3 September 2010

A U.S. science graduate who has been awarded a Fulbright Postgraduate Scholarship to study for a year at The University of Queensland hopes to advance understanding of the causes of human diseases.

Lindsey Murphy is particularly interested in some cancers and muscular dystrophy that result from specific genetic defects that disrupt normal function of cells.

"Increasing our understanding of these processes may help us to develop new tools to fight these diseases,” she said.

Ms Murphy recently graduated from Pepperdine University in California with a Bachelor of Science in Biology and Mathematics.

She will undertake research in molecular biology at UQ, focusing on the possible relationship between certain processes in the surface of cells and the development of diseases.

“All living organisms are sustained through regulated processes within the cell," she said.

"These processes are amazingly complex and are responsible for the organisation and function of all living entities.

“The outer boundary of a cell is known as the cell membrane and is responsible for communication between cells.

"Most mammalian cell types contain small cavities in the cell membrane known as caveolae.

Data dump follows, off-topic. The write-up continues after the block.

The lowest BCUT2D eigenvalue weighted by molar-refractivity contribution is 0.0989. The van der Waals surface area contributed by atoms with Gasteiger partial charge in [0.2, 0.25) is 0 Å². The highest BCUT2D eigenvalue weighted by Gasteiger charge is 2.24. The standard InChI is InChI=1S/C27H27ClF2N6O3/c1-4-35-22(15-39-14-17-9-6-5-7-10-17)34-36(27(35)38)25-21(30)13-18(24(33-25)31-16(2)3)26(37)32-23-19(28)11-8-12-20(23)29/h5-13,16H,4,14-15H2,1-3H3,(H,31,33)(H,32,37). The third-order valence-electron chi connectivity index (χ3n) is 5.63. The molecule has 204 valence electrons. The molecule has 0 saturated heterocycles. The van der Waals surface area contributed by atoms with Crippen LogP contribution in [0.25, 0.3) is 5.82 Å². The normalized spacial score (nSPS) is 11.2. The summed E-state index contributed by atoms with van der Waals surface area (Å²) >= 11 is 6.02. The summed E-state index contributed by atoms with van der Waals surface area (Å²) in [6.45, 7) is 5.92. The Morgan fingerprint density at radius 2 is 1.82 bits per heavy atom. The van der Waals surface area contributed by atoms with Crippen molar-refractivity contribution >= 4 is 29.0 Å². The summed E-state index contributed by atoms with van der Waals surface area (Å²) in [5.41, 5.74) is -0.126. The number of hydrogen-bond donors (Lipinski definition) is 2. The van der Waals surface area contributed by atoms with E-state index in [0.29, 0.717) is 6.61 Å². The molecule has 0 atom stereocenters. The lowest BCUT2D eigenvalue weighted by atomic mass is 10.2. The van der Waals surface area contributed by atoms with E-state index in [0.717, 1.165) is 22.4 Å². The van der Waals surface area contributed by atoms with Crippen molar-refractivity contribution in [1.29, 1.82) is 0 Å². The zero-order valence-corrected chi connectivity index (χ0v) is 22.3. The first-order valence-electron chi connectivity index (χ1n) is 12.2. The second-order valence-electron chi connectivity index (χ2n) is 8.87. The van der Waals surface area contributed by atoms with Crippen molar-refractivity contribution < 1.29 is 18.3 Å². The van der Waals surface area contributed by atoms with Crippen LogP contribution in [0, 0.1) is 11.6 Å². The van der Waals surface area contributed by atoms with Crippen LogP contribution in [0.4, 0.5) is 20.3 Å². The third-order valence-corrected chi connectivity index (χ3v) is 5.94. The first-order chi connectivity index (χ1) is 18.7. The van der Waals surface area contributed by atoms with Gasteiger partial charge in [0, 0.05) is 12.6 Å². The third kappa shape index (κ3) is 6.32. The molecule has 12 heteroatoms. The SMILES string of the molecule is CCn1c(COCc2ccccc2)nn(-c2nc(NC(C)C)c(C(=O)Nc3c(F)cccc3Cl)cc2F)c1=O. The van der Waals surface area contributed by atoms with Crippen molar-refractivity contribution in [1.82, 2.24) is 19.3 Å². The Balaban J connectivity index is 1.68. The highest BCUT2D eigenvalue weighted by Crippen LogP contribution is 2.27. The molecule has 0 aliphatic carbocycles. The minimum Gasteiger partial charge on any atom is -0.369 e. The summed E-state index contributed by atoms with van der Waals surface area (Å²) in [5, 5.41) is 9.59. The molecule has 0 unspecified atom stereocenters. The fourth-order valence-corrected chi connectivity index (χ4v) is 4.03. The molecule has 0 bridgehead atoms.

"These caveolae are rich in proteins that are essential for communication between cells and regulation of cellular processes.

“A key type of protein, known as cavins, plays a major role in the structure and formation of caveolae.

"Several types of diseases are linked to inefficient caveolae formation, including breast and prostate cancer as well as muscular dystrophy and lipodystrophy.”

Ms Murphy will investigate the molecular pathways involved in the formation of caveolae with Professor Robert Parton at the Institute for Molecular Bioscience.

Professor Parton and his team are world leaders in the research of caveolae in cell membranes.

She said that working with Professor Parton and his team would assist greatly in her development as a research scientist, and hopefully would open some doorways for understanding caveolae formation and their association with human disease.

While at Pepperdine University receiving her Bachelor of Science, Lindsey studied abroad in Argentina and England.

In addition, Lindsey is an accomplished dancer. She has been dancing for 18 years, and dances competitively. She has also been a member of the honours societies, Phi Delta Epsilon, Pi Mu Epsilon and Phi Beta Phi.

The prestigious Fulbright program is the largest educational scholarship of its kind, created by U.S. Senator J. William Fulbright and the U.S. Government in 1946. Aimed at promoting mutual understanding through educational exchange, it operates between the U.S. and 155 countries. In Australia, the scholarships are funded by the Australian and U.S. Governments and corporate partners and administered by the Australian-American Fulbright Commission in Canberra.

Ms Murphy is one of 20 talented Americans to be recognised as a Fulbright Scholar in 2010. For more details, visit: www.fulbright.com.au